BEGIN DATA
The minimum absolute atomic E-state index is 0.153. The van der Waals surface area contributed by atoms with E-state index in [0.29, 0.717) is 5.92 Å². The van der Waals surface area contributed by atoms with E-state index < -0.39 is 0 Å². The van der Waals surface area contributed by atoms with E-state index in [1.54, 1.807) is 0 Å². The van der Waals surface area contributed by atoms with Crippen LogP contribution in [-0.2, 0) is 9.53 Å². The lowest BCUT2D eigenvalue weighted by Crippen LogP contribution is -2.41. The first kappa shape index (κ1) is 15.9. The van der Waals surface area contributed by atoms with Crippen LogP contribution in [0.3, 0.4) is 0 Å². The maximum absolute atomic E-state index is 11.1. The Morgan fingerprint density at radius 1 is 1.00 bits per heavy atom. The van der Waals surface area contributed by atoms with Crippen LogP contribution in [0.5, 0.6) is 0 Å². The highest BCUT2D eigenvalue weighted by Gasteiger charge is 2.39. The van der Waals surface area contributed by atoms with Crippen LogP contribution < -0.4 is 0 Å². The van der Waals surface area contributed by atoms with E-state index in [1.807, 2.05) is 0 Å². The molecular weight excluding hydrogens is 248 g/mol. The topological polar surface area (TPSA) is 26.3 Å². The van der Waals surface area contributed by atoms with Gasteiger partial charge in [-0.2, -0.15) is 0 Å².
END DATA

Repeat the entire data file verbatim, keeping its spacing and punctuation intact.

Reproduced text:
The minimum absolute atomic E-state index is 0.153. The van der Waals surface area contributed by atoms with E-state index in [0.29, 0.717) is 5.92 Å². The van der Waals surface area contributed by atoms with E-state index < -0.39 is 0 Å². The van der Waals surface area contributed by atoms with E-state index in [1.54, 1.807) is 0 Å². The van der Waals surface area contributed by atoms with Crippen LogP contribution in [-0.2, 0) is 9.53 Å². The lowest BCUT2D eigenvalue weighted by Crippen LogP contribution is -2.41. The first kappa shape index (κ1) is 15.9. The van der Waals surface area contributed by atoms with Crippen LogP contribution in [0.3, 0.4) is 0 Å². The maximum absolute atomic E-state index is 11.1. The Morgan fingerprint density at radius 1 is 1.00 bits per heavy atom. The van der Waals surface area contributed by atoms with Crippen LogP contribution in [0.5, 0.6) is 0 Å². The highest BCUT2D eigenvalue weighted by Gasteiger charge is 2.39. The van der Waals surface area contributed by atoms with Crippen LogP contribution < -0.4 is 0 Å². The van der Waals surface area contributed by atoms with E-state index in [1.807, 2.05) is 0 Å². The molecular weight excluding hydrogens is 248 g/mol. The topological polar surface area (TPSA) is 26.3 Å². The van der Waals surface area contributed by atoms with Gasteiger partial charge in [-0.2, -0.15) is 0 Å².